“Johanna, skip class with me, we’ll go for a walk.” I knew she’d blow me off, but I asked anyway.
“I’m not gonna ditch math.” It was only the second week of school. A little over two weeks since we made out at the Labor Day carnival and watched the fireworks together.
“Have you ever ditched a class?” She closed her locker.
“Yes, a bunch of times.” I smiled. We walked down the crowded hall toward math class.
“Really, which ones?” She thought about it.
“I skipped orchestra a few times last year. Anyway, what’s so dangerous or cool about skipping class to hang out in the cafeteria or the lobby?” She eyed me, we were maybe twenty paces from our destination.
“There’s nothing dangerous about sitting in a study hall. But we’re talking about you and me taking a nice walk in the woods out on the trails — all we have to do is turn left instead of right.” She tried not to smile. We were ten paces from math boredom. I drifted left.
“Johanna, it’s brilliant outside, perfect for a seventh period nature walk.” I thought I’d failed, but a few steps from the door she turned and followed me down to the first floor.
“Stephen, if we get detention and I miss practice I won’t talk to you for weeks.” I was smiling, she was serious. I guided her down to the locker room hallway which lead to the football practice fields and then onto the cross country trails. She ran cross country, a sport I never really figured out. Why not run a marathon or normal track? What’s the point of having to run over sticks and leaves? I kept that to myself though.
“The gym classes will be down on the softball field, if anyone sees us we’ll say we couldn’t participate so we had to walk for the period.” I thought it was an airtight alibi. She stopped at the doors that lead outside.
“Well, since the gym teachers will be outside, they’re probably going to be the ones that will see us and ask us why we’re out here.” I hadn’t thought of that.
“They won’t be out for ten more minutes and they always come back in early — trust me.” She eyed me suspiciously but followed. It felt satisfying to be breathing outside air during the school day, a mild prison break euphoria. We walked quickly to the edge of the woods. She was wearing these tiny khaki shorts and I was admiring her from behind a few steps back.
“I like your blouse, Jojo.” She was wearing this loose fitting white blouse, her tits poking out at me from beneath the flimsy material. Her dark brown hair framed her face well, ran down her shoulders and back. She smiled, thanked me. We stepped into the shadow of the trees. The path was pretty beat up.
“You guys run back here?”
“Once in a while.” Whenever I saw them they were running down the streets outside my house in these little shorts. She was the only one I recognized, the rest were younger kids, lanky weirdos.
“I look for your name in the box scores. I don’t know what any of it means though.” She smiled, looked surprised.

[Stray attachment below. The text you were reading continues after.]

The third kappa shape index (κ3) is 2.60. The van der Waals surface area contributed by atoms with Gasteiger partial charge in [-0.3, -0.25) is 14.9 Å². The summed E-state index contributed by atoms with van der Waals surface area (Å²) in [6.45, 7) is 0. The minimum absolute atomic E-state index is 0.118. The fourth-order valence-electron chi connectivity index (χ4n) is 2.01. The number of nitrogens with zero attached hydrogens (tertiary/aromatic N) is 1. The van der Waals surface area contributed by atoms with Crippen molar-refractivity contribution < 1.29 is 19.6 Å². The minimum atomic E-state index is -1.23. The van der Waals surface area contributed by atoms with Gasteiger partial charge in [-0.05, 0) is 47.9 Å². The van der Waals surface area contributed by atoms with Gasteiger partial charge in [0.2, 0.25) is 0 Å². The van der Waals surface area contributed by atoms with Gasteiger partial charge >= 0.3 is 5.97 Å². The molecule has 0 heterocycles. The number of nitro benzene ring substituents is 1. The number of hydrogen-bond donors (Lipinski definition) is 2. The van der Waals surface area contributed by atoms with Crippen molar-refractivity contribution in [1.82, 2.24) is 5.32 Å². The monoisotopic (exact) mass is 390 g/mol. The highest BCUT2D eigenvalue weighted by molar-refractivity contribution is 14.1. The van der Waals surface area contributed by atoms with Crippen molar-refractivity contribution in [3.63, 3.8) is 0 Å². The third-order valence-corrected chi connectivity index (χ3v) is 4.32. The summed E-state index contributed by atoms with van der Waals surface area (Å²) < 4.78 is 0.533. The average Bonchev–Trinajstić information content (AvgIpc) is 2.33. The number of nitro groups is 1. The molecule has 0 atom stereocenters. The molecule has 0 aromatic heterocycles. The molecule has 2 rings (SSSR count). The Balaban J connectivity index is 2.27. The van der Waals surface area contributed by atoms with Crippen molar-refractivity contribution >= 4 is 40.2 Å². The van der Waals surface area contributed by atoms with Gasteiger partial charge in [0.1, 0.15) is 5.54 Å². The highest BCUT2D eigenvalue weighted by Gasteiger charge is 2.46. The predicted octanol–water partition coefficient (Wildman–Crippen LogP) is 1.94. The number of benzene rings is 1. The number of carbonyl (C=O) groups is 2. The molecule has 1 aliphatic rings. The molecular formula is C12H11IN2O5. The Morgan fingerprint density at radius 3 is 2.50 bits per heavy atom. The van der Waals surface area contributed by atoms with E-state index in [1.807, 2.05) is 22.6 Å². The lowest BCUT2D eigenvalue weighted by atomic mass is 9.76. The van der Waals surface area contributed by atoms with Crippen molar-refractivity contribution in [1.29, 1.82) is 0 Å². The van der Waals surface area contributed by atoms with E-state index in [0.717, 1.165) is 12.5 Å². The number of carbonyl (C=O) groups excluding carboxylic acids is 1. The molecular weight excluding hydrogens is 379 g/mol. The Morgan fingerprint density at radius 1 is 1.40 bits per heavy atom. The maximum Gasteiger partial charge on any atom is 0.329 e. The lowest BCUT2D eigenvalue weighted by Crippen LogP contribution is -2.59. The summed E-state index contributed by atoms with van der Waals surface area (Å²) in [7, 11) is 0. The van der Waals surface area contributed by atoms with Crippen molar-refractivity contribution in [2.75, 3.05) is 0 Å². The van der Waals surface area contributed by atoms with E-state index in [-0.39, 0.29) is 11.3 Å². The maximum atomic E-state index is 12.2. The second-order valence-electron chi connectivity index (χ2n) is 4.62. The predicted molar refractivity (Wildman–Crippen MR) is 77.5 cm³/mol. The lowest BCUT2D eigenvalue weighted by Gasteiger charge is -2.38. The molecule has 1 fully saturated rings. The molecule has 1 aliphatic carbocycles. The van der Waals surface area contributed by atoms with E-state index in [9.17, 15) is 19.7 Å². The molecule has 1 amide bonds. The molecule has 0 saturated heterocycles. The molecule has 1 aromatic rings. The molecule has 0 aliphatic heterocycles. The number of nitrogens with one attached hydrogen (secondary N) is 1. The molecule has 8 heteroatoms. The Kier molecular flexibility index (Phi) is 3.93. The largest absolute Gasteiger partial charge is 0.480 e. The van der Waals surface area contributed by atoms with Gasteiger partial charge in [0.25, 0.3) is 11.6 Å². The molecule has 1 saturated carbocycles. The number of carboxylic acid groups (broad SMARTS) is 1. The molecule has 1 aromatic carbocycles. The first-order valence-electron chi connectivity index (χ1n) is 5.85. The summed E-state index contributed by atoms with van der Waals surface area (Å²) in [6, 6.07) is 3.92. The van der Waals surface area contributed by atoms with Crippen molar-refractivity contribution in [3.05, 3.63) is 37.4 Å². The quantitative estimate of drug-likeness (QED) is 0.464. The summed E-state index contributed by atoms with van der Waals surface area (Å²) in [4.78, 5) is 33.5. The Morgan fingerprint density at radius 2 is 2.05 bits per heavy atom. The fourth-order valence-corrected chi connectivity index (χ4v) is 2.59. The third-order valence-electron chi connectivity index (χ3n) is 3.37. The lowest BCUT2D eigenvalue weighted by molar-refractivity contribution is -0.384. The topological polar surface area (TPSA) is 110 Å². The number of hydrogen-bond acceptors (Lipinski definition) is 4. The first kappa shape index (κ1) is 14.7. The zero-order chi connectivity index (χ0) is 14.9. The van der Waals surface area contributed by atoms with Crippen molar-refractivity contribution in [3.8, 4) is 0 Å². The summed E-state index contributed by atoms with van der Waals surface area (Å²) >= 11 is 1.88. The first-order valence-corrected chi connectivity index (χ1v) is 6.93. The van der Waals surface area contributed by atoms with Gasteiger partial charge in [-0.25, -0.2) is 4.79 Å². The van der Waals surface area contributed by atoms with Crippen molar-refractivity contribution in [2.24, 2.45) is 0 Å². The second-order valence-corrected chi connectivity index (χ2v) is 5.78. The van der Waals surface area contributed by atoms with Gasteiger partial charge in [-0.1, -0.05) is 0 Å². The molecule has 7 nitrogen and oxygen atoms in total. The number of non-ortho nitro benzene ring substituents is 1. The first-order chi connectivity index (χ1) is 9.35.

“It’s just run times… You like reading my name?”
“Yeah, sometimes I even say it out loud while I read — Jo-ann-ah.” She giggled.
“Sometimes I look for your name too, and try to figure out the numbers. Once in a while I even get to see a picture of you while I read your mysterious scores.” She wasn’t really flirty, usually just mildly sarcastic and incredibly witty. We came upon a creek that ran next to the trail, it had overflowed the path. She stopped when she saw.
“Stephen, it’s all muddy.” She wanted to go back.
“It’s only muddy right here, let’s just go around it.” She stopped at the least muddy spot while I began crossing.
“No, these shoes are brand new, let’s go back.” She was wearing these baby blue sneakers that weren’t meant to be used as sneakers — that is, worn outside. I came back and picked her up, she screeched and wrapped her arms around my neck. I carried her past the mud and set her down. She straightened her blouse and pulled her shorts down, her cheeks were flush.
“You should of asked first.”
“You wouldn’t have let me. Which would’ve been a shame since there’s so much more walk to be had.” She pouted and kept walking. I took her hand. She looked at me funny but didn’t pull away.
“Yes, walking is all that will be had out on these trails today.” I laughed. I was hoping for a kiss, not a forest-themed hand job.
“Maybe I should get a picnic blanket and shoot off some fireworks…” She pulled her hand away, slapped my shoulder and giggled. I wanted to recreate a scene — a hot, wantonly tongue in mouth, hands over the shirt exploration.
“I’ve got to do something. I can’t even get you talk to me on the phone for more than ten minutes.” She always had an excuse why she couldn’t go out.
“Labor Day was fun, but now we’re back at school and I’m busy and you should be busy if you want to go to a good college. We can catch the last half of class…” She turned back, I grabbed her hand and she let me take her further in.
“I want to see you and talk to you, Jo.” She held my hand at least.